Fundamentals still apply
The pro bono team still asks, “Are you saving for retirement?” she says.
“Let’s face it,” Remedios says. “This country has designed very complex options for financial survival in retirement.”
When disasters, ill fate or mental illness cause people to lose their homes, “it doesn’t work to just move people out of the way. You have to provide people with dignity,” she says.
San Francisco, as a city with a small footprint but a large and diverse population, now requires most new housing downtown to have a below-market-rate component, she says.
It’s hard for many Americans to imagine how a household with $150,000 annual income can be borderline subsistence, but that’s true around Silicon Valley, Remedios says. One bad-luck day can leave an employed San Francisco family without a home in a snap.
“But that’s the way it is. So, we take it one step at a time, like we do everything in life,” Remedios says of coordinating civic and nonprofit resources so people on the underside of income inequity don’t have to look in “a million directions.”
“When they don’t have a home and they’re under stress … that’s probably not the time to sit down to talk to them about how important it is to create a budget or to have a retirement plan,” Remedios says. “There’s something else that needs to be built there first.”
The city coordinates with nonprofits to process applications for those below-market-rate homes to ensure recipients are durable and understand the function of those plum opportunities, she says.
Her pro bono team refers clients and continues to work with them after they land that housing.
“The community always rallies. People want to help one another,” Remedios says.
Some of the best work Remedios’ pro bono team did, she says, was the mini-sessions that gathered subject-matter experts in 2018 for the people who lost their homes and for other wildfires survivors.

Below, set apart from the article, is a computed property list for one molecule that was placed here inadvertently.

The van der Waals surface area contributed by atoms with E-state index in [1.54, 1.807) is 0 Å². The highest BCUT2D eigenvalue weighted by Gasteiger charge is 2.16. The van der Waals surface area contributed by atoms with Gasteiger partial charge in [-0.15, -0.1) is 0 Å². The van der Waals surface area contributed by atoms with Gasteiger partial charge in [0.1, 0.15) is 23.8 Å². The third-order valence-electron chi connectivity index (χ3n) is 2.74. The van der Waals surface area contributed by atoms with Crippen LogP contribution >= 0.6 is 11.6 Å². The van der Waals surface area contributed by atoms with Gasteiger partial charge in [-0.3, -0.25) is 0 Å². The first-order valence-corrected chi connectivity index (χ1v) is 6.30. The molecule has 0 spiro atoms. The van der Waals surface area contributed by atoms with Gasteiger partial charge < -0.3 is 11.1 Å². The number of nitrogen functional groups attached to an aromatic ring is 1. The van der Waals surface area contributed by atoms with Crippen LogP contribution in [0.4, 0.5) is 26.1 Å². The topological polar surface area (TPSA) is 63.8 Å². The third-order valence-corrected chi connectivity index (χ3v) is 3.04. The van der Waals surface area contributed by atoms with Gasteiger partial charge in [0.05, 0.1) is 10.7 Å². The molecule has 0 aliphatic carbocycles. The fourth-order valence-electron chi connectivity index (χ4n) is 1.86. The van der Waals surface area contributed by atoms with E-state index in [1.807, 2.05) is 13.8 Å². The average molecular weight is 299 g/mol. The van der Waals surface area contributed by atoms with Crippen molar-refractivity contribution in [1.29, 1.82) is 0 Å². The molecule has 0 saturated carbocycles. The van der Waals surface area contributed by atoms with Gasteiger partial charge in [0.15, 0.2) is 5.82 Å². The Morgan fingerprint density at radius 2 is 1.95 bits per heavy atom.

“You’re holding someone who’s struggling, and listening to what they have to say,” Remedios says. “It’s not always all about your expertise. Sometimes, it’s just being there to listen.
“It’s a scary, scary time to be uprooted from your home that you had to flee. You’ve lost your home and neighbors you care about, who lost their homes,” she remembers.
She went beyond her financial planning niche to turn her compassion into action.
“It’s that integration that’s so important, so you don’t just say to someone — especially someone who is financially on the edge — oh, now you have to go to this next thing, and then another process of being evaluated to see if you are worthy of financial planning or below-market-rate housing,” Remedios says.
“We bring all those subject-matter experts together under one umbrella (at Financial Planning Days and mini-sessions) to cooperate and support one another,” she says.
The letter nominating Remedios for the Heart of FPA award underscores how she pairs an FPA NexGen rookie with an experienced planner for the pro bono work, she says.
“To share the different experiences of each enriches the pro bono client,” Remedios says. “To me, the heart of financial planning always has a pro bono base.”
But the ying/yang teaming is not entirely altruistic.
“Sometimes, you need to have new ideas,” she says.
While younger planners may bring new technology, “as we age, we get clearer about humility and compassion,” she says.
Not only does the pairing cross-pollinate generational education and experiences. The collaboration exposes both to the business culture of each pro bono partner’s firm, she says.
The national FPA’s chief communications officer, Ben Lewis, says Remedios’ nominator wrote: “Because Chris is both kind and direct, those of us who ask her for advice know that we will get truthful and helpful responses, no matter how difficult the situation.”
Remedios is full-speed ahead now preparing the 2023 Financial Planning Days in October. It became a virtual event since the Covid-19 epidemic in 2020, she says.
This year, she’s adding an elder care component.
California Advocates for Nursing Home Reform, a social worker and an ombudsman who’s also a CFP will offer resources about financing and navigating long-term care.
Financial Planning Day is a big, complicated job, Remedios says.
“I wouldn’t call ours a model. It’s an incredible experience, and I’m proud of what we’ve put together, but it’s exhausting,” she says. “We are very robust in the offerings we have.”
Doing good deeds for others makes the giver happy, and it feels good to fellowship with happy people, she says.
“I love that part. The people I know who join together for pro bono initiatives have values similar to mine: I want to be able to share my knowledge in service,” Remedios says.
Linda Hildebrand is a longtime newspaper editor and consumer reporter.